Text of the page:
British films: politicians should put up and shut up
I have resigned myself to the coalition government being a cabinet of cupboard clearer outers. A pinny-wearing brigade who pull on their rubber gloves and wipe out the darkest corners of the pantry, exterminating spiders and destroying cobwebs. They hang sticky fly paper traps up and throw out the odd past sell-by date item, but mainly concern themselves with rearranging an ancient tin collection and filing spices alphabetically in a rack. Then they pour a liberal and publicly-subsidised glass of Burgundy (on only 5 out of 7 days a week, obviously) before doing an online shop.
I can nearly put up with it, nearly; until they start pontificating about the film industry. Today, we are told, the British film industry should concern itself with making ‘commercially successful’ films. The quotes are because the words are from the Prime Minister’s lips – except he said ‘commercially successful pictures‘, a choice of word that reveals him to be the anachronism his carefully constructed I’m alright really mate posh Tory boy act pretends not to be.
So Dave, you want commercially successful pictures do you? Like, say The King’s Speech?
Here’s what happened with the King’s Speech, Dave. Actor Geoffrey Rush, who played the unorthodox speech therapist Lionel Logue, picked it up off his doormat as the unsolicited script of an unproduced play by writer David Seidler. Rush liked the piece, but he didn’t want to do a play. He called his agent in LA – if it became a film, he was in. Perfect David Cameron might think. Except there’s a story behind that. It took nearly three decades for the writer David Seidler to get to the point where he could get the story out there. He had written and asked for the Queen Mother’s permission to tell the story of her husband’s, King George VI, stammer, in the mid 1970s. She had said no, not in my lifetime. 28 years later she died.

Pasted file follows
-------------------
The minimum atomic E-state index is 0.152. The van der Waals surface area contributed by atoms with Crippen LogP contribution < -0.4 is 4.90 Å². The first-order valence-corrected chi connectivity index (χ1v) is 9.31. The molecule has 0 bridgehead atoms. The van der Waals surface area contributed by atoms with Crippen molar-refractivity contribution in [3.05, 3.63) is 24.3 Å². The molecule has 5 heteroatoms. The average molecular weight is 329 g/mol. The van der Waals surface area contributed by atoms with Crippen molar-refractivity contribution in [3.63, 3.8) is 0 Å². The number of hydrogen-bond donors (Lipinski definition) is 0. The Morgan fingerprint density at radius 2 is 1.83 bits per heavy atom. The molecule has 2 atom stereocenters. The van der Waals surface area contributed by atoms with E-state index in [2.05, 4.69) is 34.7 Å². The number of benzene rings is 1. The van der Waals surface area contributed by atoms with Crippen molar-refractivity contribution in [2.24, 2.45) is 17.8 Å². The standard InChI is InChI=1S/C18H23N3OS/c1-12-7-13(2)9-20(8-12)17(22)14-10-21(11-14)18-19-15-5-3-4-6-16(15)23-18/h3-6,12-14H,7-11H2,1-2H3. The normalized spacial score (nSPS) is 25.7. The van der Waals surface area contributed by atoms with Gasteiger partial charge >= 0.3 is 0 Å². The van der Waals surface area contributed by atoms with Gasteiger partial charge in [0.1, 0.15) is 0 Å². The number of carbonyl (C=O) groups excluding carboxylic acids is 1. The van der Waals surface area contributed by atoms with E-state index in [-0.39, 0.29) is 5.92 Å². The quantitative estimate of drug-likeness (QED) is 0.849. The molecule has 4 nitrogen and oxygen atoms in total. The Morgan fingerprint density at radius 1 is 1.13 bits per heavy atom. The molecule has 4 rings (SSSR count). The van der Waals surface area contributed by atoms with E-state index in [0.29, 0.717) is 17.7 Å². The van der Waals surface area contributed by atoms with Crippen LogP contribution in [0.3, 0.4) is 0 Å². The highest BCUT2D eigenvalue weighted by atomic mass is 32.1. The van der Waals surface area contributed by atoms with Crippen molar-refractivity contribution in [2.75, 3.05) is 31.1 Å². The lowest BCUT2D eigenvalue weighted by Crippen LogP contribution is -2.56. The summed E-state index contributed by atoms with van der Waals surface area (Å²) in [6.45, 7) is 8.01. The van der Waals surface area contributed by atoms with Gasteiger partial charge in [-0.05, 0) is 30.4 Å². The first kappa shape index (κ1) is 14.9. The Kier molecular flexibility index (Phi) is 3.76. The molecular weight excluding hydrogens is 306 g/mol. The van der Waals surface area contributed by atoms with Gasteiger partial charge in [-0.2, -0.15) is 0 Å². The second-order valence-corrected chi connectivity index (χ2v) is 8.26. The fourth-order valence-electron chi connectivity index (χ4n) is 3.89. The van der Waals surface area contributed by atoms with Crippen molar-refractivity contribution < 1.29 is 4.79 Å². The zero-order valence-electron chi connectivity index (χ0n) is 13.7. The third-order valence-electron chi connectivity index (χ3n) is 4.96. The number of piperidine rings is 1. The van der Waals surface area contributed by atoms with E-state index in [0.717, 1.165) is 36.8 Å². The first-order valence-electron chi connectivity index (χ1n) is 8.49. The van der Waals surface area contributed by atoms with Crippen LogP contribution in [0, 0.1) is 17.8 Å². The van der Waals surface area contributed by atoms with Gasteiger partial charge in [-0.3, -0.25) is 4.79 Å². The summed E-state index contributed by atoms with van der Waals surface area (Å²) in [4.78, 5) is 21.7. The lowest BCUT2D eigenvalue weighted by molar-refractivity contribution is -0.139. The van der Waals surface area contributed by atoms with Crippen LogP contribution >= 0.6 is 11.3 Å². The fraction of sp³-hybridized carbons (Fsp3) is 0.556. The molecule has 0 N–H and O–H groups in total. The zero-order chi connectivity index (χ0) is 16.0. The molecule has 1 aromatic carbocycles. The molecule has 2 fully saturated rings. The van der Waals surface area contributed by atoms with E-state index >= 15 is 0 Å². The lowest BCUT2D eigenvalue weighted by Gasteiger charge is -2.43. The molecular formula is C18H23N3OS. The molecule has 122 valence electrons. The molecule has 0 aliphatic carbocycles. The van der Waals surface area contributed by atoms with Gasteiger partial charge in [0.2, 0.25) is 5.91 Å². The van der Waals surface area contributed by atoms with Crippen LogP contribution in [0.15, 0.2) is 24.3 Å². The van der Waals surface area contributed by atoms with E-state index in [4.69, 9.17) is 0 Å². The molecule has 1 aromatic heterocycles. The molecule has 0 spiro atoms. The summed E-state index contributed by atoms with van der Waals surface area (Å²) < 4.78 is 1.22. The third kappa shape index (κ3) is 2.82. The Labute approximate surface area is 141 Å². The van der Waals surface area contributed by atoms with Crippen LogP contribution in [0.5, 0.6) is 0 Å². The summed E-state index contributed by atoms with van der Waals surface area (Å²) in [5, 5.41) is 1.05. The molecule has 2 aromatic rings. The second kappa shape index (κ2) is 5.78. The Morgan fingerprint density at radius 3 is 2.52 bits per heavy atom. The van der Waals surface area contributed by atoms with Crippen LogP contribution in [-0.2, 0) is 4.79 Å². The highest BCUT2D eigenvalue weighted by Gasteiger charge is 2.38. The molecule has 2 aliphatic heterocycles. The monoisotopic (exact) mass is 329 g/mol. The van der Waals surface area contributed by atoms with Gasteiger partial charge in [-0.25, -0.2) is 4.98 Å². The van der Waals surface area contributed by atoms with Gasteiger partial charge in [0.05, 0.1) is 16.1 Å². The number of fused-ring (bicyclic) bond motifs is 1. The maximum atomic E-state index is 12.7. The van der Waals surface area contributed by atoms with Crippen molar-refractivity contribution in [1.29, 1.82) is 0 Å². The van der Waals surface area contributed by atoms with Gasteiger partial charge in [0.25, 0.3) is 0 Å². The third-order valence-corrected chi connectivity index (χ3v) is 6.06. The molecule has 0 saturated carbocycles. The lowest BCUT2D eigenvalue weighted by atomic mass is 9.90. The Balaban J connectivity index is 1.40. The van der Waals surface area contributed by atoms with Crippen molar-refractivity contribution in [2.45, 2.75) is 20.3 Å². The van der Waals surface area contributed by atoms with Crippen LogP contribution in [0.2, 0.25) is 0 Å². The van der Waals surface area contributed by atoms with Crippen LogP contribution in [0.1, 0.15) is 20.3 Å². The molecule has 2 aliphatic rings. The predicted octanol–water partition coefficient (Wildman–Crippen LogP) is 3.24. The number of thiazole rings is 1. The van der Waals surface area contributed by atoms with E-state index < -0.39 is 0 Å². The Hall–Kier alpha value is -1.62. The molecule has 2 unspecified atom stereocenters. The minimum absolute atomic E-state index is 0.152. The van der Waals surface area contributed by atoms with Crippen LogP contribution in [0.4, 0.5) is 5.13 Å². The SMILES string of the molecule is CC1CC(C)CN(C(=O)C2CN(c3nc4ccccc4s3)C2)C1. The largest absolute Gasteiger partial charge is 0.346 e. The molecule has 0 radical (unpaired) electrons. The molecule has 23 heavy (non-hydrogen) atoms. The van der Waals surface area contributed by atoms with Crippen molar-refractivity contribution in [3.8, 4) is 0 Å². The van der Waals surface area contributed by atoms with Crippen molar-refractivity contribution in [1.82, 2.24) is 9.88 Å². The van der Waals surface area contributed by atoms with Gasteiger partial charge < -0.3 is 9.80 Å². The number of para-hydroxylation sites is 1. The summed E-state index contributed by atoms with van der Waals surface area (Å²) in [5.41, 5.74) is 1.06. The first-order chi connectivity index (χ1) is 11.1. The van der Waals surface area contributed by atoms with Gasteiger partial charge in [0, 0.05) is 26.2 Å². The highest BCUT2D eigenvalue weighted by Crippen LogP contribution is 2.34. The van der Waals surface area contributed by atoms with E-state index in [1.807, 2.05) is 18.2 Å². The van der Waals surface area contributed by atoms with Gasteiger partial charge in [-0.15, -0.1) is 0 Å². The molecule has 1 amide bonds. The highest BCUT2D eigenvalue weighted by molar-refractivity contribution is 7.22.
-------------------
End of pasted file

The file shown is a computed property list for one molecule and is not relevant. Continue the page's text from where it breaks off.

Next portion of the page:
And wait, there’s another story, the film maker, Tom Hooper, read the script, because his mother saw a reading of the play in Islington and recommended it to him.
And there’s another story: the writer David Seidler also had treatment for a childhood stammer.
That’s a lot of stories (they’re here if you want them), a lot more intervening years and a great whacking dose of serendipity that got that ‘commercially successful picture’ made.
And that is art. It’s not a production line. There is no sell-by date on an inspirational idea. Demanding more of the same betrays ignorance and rampant mercantilism. I swear David Cameron is no wiser than Roald Dahl’s fictional Veruca Salt, who visited Charlie’s Chocolate Factory, and wanted it all. Now!
Posted on January 11, 2012, in Art, Film, News, Politics and tagged British Film Industry, Charlie & the Chocolate Factory, David Cameron, David Seidler, Oompa Loompas, The King's Speech, Veruca Salt. Bookmark the permalink. 2 Comments.